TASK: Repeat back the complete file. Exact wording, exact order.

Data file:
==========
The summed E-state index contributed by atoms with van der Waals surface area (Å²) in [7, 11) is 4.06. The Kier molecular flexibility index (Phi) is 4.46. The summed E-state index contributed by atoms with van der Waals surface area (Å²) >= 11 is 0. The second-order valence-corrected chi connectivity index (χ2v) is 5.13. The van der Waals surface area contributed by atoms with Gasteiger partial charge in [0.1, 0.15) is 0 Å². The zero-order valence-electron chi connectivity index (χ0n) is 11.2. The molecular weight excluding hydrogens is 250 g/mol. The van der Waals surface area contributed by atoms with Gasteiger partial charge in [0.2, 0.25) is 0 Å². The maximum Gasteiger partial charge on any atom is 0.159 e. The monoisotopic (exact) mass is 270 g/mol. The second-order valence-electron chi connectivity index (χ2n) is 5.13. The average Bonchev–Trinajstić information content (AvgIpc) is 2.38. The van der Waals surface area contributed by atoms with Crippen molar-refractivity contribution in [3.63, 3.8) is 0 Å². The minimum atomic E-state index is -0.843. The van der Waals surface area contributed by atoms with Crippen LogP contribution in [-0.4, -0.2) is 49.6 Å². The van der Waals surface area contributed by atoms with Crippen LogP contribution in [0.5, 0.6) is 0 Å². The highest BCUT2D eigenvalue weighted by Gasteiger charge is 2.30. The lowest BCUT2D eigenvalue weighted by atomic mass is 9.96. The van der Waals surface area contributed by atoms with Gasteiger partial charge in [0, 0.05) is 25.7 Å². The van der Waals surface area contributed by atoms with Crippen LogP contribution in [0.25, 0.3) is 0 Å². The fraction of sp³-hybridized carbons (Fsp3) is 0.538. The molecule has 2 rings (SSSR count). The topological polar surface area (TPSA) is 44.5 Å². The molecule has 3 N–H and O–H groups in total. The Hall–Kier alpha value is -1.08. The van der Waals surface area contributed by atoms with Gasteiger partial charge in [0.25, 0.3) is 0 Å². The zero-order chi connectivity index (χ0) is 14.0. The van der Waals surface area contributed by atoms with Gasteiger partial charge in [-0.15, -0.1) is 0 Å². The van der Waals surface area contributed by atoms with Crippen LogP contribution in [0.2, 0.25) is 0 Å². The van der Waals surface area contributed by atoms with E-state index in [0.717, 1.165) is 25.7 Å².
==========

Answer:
The summed E-state index contributed by atoms with van der Waals surface area (Å²) in [7, 11) is 4.06. The Kier molecular flexibility index (Phi) is 4.46. The summed E-state index contributed by atoms with van der Waals surface area (Å²) >= 11 is 0. The second-order valence-corrected chi connectivity index (χ2v) is 5.13. The van der Waals surface area contributed by atoms with Gasteiger partial charge in [0.1, 0.15) is 0 Å². The zero-order valence-electron chi connectivity index (χ0n) is 11.2. The molecular weight excluding hydrogens is 250 g/mol. The van der Waals surface area contributed by atoms with Gasteiger partial charge in [0.2, 0.25) is 0 Å². The maximum Gasteiger partial charge on any atom is 0.159 e. The monoisotopic (exact) mass is 270 g/mol. The second-order valence-electron chi connectivity index (χ2n) is 5.13. The average Bonchev–Trinajstić information content (AvgIpc) is 2.38. The van der Waals surface area contributed by atoms with Crippen molar-refractivity contribution in [3.63, 3.8) is 0 Å². The minimum atomic E-state index is -0.843. The van der Waals surface area contributed by atoms with Crippen LogP contribution in [-0.4, -0.2) is 49.6 Å². The van der Waals surface area contributed by atoms with Crippen LogP contribution in [0.5, 0.6) is 0 Å². The highest BCUT2D eigenvalue weighted by Gasteiger charge is 2.30. The lowest BCUT2D eigenvalue weighted by atomic mass is 9.96. The van der Waals surface area contributed by atoms with Gasteiger partial charge in [0, 0.05) is 25.7 Å². The van der Waals surface area contributed by atoms with Crippen LogP contribution in [0.25, 0.3) is 0 Å². The fraction of sp³-hybridized carbons (Fsp3) is 0.538. The molecule has 2 rings (SSSR count). The topological polar surface area (TPSA) is 44.5 Å². The molecule has 3 N–H and O–H groups in total. The Hall–Kier alpha value is -1.08. The van der Waals surface area contributed by atoms with Gasteiger partial charge in [0.25, 0.3) is 0 Å². The zero-order chi connectivity index (χ0) is 14.0. The van der Waals surface area contributed by atoms with Gasteiger partial charge in [-0.15, -0.1) is 0 Å². The van der Waals surface area contributed by atoms with Crippen LogP contribution in [0.2, 0.25) is 0 Å². The van der Waals surface area contributed by atoms with E-state index in [0.717, 1.165) is 25.7 Å².